Music writer takes on the piano: Lesson One. OC Music & Dance blog, July 12, 2017.
(Curated news and views from around the web. Click on the highlighted links to read the full articles.)
In The New Yorker, David Denby writes a fine summing up of the career of conductor Arturo Toscanini, on the occasion of the maestro’s 150th anniversary and the publication of a mammoth new biography by Harvey Sachs…. The Canadian guide to classical music slang intersects with our own only intermittently, but it’s still amusing…. Beethoven’s Ninth means different things to different people, including, probably, the leaders attending the G-20 summit…. Tom Service has written a guide to contemporary classical music, taking 50 composers and their music one at a time…. Italian conductors still make headlines: Riccardo Muti has led a joint concert in Tehran with the the Luigi Cherubini Youth Orchestra and the Tehran Symphony Orchestra …. Mason Bates’s new opera “The (R)evolution of Steve Jobs” will have its premiere at Santa Fe Opera this month…. A new recording (well, a reissue and remastering) features the music of — gasp — music critics. Some can.
An old standby. If this isn’t my favorite classical video, I can’t think which one is. The great Carlos Kleiber conducts the “Thunder and Lightning” Polka by Johann Strauss, Jr. This is stupendous conducting but most everything has already been accomplished in rehearsal. Now he’s just reminding them and enjoying himself, having a party in fact.
The musical agenda for this summer’s Symphony in the Cities concerts has been announced, a nice mixture of light classics and patriotic fare. Carl St.Clair, who, as always, will conduct, has selected two works each by several composers.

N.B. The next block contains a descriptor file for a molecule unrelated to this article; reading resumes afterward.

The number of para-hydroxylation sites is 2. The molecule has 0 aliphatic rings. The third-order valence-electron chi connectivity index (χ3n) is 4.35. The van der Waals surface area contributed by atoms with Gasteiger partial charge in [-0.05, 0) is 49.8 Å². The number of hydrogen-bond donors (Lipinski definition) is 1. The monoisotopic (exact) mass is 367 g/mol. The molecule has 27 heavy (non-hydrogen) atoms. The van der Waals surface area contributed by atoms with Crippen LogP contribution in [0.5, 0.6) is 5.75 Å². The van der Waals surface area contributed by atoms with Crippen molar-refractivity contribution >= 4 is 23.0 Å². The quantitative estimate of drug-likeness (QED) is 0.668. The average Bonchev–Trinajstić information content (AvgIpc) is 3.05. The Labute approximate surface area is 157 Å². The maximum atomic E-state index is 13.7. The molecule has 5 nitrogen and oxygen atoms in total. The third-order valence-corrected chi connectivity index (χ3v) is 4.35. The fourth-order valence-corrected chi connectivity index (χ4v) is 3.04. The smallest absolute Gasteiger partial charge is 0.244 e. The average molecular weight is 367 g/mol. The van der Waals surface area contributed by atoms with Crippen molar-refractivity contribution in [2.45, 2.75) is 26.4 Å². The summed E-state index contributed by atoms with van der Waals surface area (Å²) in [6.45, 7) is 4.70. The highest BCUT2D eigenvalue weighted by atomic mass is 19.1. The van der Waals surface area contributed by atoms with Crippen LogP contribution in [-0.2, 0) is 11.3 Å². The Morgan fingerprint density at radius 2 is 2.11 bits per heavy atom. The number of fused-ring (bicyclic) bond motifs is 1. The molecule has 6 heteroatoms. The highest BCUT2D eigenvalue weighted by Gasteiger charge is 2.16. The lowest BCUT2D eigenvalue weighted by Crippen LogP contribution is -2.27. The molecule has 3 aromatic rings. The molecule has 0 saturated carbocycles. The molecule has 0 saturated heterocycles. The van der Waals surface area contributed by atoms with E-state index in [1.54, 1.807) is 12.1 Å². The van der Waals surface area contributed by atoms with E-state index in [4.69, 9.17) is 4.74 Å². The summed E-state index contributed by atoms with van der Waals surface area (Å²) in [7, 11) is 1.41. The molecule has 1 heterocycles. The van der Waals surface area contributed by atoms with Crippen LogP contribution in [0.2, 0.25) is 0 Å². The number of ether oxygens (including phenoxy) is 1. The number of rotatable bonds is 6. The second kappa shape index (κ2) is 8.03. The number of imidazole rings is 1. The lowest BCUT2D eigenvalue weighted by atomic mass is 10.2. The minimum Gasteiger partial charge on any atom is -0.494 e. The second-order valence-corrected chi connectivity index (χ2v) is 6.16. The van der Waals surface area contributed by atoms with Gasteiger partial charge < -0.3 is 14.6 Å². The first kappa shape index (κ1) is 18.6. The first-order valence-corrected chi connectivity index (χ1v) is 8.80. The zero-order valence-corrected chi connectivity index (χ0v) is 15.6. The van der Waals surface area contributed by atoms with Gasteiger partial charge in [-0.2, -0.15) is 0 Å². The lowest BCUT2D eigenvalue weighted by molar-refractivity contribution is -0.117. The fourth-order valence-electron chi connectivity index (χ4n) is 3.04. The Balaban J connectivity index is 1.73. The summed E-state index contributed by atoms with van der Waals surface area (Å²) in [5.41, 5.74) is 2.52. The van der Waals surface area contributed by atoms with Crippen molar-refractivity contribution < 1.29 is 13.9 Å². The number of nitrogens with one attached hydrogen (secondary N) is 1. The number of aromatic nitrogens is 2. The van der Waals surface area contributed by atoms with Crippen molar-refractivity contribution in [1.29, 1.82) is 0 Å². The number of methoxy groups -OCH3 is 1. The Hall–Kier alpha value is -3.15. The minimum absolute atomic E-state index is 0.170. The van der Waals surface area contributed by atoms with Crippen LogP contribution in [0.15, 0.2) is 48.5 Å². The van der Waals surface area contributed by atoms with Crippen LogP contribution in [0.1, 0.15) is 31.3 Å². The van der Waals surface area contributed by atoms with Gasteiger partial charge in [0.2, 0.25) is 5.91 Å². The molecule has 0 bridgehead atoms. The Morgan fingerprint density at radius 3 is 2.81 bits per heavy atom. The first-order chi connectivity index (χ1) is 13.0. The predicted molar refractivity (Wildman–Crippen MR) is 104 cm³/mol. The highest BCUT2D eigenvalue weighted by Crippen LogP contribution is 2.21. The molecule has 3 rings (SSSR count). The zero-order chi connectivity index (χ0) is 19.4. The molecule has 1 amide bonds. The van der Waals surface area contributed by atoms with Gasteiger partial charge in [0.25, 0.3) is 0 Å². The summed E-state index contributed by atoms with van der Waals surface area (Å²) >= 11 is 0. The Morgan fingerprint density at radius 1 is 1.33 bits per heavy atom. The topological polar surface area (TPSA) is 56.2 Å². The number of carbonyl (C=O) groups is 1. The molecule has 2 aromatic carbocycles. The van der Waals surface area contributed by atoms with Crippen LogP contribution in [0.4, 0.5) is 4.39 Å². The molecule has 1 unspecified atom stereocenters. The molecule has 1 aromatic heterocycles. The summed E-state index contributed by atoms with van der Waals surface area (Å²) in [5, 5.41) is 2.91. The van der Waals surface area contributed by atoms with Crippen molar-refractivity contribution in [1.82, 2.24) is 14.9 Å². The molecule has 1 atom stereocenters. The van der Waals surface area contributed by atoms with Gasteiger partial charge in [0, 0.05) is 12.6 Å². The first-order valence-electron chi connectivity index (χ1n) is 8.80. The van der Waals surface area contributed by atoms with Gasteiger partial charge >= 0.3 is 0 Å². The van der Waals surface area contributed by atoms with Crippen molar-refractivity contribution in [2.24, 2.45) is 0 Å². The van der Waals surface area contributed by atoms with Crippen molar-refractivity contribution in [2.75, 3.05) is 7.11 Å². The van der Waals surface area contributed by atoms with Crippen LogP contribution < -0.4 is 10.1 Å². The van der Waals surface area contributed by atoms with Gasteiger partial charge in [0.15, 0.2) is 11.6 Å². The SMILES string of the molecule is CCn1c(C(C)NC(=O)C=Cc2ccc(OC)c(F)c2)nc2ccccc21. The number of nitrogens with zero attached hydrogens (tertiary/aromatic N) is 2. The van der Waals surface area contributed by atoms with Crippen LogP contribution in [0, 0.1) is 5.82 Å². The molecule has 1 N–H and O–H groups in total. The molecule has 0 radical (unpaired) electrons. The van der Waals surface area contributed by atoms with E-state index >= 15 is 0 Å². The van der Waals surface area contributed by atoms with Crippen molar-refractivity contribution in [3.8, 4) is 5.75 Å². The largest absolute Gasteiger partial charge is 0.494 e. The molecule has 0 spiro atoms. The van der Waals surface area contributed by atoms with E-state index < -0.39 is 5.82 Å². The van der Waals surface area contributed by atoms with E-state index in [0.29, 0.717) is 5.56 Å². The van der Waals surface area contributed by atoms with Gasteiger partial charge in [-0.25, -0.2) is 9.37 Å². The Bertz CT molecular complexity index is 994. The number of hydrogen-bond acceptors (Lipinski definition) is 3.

Leonard Bernstein is represented with the Overture to “Candide” and the “Mambo” from “West Side Story”; John Williams with the “Superman” March and “The Flying Theme” from “E.T.”; Johann Strauss, Jr., with the “Thunder and Lightning” Polka and “The Blue Danube” Waltz; Bach with “Air on a G String” and the first movement of the Concerto for Two Violins (with the young violinists Danielle and Sarah Liu as soloists); and Sousa with “Hands Across the Sea” and “The Stars and Stripes Forever.”
The program is rounded out with the Hungarian Dance No. 5 by Brahms, the Intermezzo from “Cavalleria Rusticana” by Mascagni, a salute to the Armed Forces and patriotic songs by Key, Ward and Berlin.
The concerts are free and will be held on July 16 in Newport Beach, July 22 in Mission Viejo and July 23 in Irvine. Click here for further details.
Here’s a neglected symphony sampler for your listening assessment.
What, exactly, is a “neglected symphony,” you ask? In this case, these are works which your curator — me — has decided are worthy of at least a few more performances than they get. They range from the obscure to the fairly well known, but in all cases they rarely turn up on symphony orchestra programs.
For this playlist, I have included just the first movements of symphonies by Rota, Rubbra, Freitas Branco, Berwald, Chausson, Schmidt, Vaughan Williams, Tubin, Aho and Shostakovich.
If you don’t already have Spotify, you have to download it to listen to more than a sample (there is a free version). Let us know if you hear something you like. –TIMOTHY MANGAN